SUNDAY 6TH DECEMBER 2015 – Blue Room at the Floral Pavilion, New Brighton – Review by Tate James
My prior knowledge of Tommy Cooper extended to a red fez and his untimely death on live television. Outside of that, I knew nothing of his life, his career or even his specific brand of comedy, so I arrived to watch ‘The Tommy Cooper Show’ at the Blue Room in the Floral Pavilion with an open mind.
It seems that prior knowledge is not a prerequisite when booking tickets, although yes, a large portion of the audience were fans already, and no doubt most of them, like my parents watching with me, were watching ‘Live From Her Majesty’s’ as Tommy slipped through the curtain.
Tommy’s awkward size and unusual appearance meant he struggled to achieve his first big break. He met his future wife Gwen (played by Sharon Byatt) while performing for the troops and with her support he secured an agent (played, along with many other parts, by Gareth Jones) and his career was able to take off. As a heavy smoker and drinker with a family back home, and a busy schedule of theatre tours, club gigs and tv appearances, Tommy’s health began to deteriorate, culminating in a fatal heart attack whilst performing on April 15th 1984.
The format of this theatrical incarnation of Tommy Cooper is driven by excerpts of comedy taken from his live performances, with the chronology of his life story woven through. It doesn’t try to be a staged biography, nor a recreation of his “best-bits”. It is somewhere in between, focusing on the man that became the comedian and the comedy that made the man. This Tommy addresses the audience directly as the real Tommy would during his act. Large portions of the action take place on stage, with recreations of some of his most memorable tricks and acts, then the narrative will switch to the story offstage: meeting his wife, auditions for the BBC, saying goodbye to his son and even a brilliant moment meeting Queen Elizabeth II.
The performances are dedicated and committed from the small cast of three. The direction by Lisa Taylor-Ellis is well-paced and simple, maintaining the flow as the story shifts between on and off stage. Sharon Byatt, the stoic wife, is in fine voice in her moments of singing, but it is in her scenes with Tommy and, later, with their son when we truly see her shine. She is warm throughout, her strong will and heart matching Tommy’s statuesque demeanour: the Beauty to his Beast. Gareth Jones has a lot of fun in his various roles throughout the 2 hour presentation. His weathered agent, who wants what is best for his very difficult client, balances against Tommy’s erratic decision making and attention span; and his role as Tommy’s son in the second half is soft and well-placed. His highlight though for me is a small cameo appearance following a Royal Variety scene, but no spoilers here!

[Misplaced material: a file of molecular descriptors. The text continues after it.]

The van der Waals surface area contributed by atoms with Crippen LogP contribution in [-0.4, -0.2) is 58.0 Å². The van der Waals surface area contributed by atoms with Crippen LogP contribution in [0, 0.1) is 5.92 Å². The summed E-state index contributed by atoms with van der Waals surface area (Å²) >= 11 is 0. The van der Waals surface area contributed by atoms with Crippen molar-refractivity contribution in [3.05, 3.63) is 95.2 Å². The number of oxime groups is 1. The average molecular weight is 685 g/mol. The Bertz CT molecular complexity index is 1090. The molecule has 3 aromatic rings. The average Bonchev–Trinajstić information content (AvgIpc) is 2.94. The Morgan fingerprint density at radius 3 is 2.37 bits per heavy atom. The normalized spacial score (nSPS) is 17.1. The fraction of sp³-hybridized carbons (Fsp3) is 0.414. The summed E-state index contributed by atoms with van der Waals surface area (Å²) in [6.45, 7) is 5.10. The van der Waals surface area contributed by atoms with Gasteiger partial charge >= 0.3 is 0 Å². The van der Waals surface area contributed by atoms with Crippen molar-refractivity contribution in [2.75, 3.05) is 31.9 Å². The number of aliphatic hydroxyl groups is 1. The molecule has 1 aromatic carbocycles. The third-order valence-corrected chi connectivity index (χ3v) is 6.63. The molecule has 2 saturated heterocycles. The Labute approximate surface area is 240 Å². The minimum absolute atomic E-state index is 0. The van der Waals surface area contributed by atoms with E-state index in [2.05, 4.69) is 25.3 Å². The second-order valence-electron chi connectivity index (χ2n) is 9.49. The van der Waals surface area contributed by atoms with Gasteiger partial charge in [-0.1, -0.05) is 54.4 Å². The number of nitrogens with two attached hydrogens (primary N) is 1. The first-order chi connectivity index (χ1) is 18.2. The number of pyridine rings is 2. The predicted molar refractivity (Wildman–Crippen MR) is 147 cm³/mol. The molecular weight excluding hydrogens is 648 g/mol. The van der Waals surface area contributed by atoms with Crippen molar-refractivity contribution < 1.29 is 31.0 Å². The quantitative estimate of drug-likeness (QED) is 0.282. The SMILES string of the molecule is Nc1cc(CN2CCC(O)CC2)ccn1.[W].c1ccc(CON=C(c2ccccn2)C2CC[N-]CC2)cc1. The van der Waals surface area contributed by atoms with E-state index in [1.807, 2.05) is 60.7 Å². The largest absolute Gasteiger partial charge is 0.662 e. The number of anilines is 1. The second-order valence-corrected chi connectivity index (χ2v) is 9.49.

And now on to the man himself. They are big shoes to fill; size 14 to be exact. Daniel Taylor demonstrates a masterclass in nuance, a perfectly timed awareness of physical comedy and an impressive command over a room full of punters waiting to see if he can emulate a genius. He delivered by the fez-load. Even with no previous experience of Tommy himself, I laughed from start to finish at the hilarity of the sketches. I have since come away and, before writing this, watched old clips of Tommy and can now attest to the accuracy of Daniel’s portrayal. The fact that Taylor penned the play, along with Ian Carroll, is apparent in his performance as the greatest attention to detail was paid; the twist of the hair, the breathy laugh, the twitch of a hand. More than capturing the style Taylor was able to capture the heart in many of the moments of soliloquy: the finest being his memory of trying on a fez at a market stall much later in the piece; a beautiful, soft and poignant touch.
The Tommy Cooper Show is growing momentum and pace, refining and evolving along the way, and is a perfect tribute to a comedian who paved the way for the likes of Reeves and Mortimer, Armstrong and Miller, Keith Lemon and many more. His outrageous style of humour is still relevant and funny today to audiences old and new, and I would recommend anyone who hasn’t yet seen this version to go online, find when it’ll be near them, and book tickets now… “Just like that!”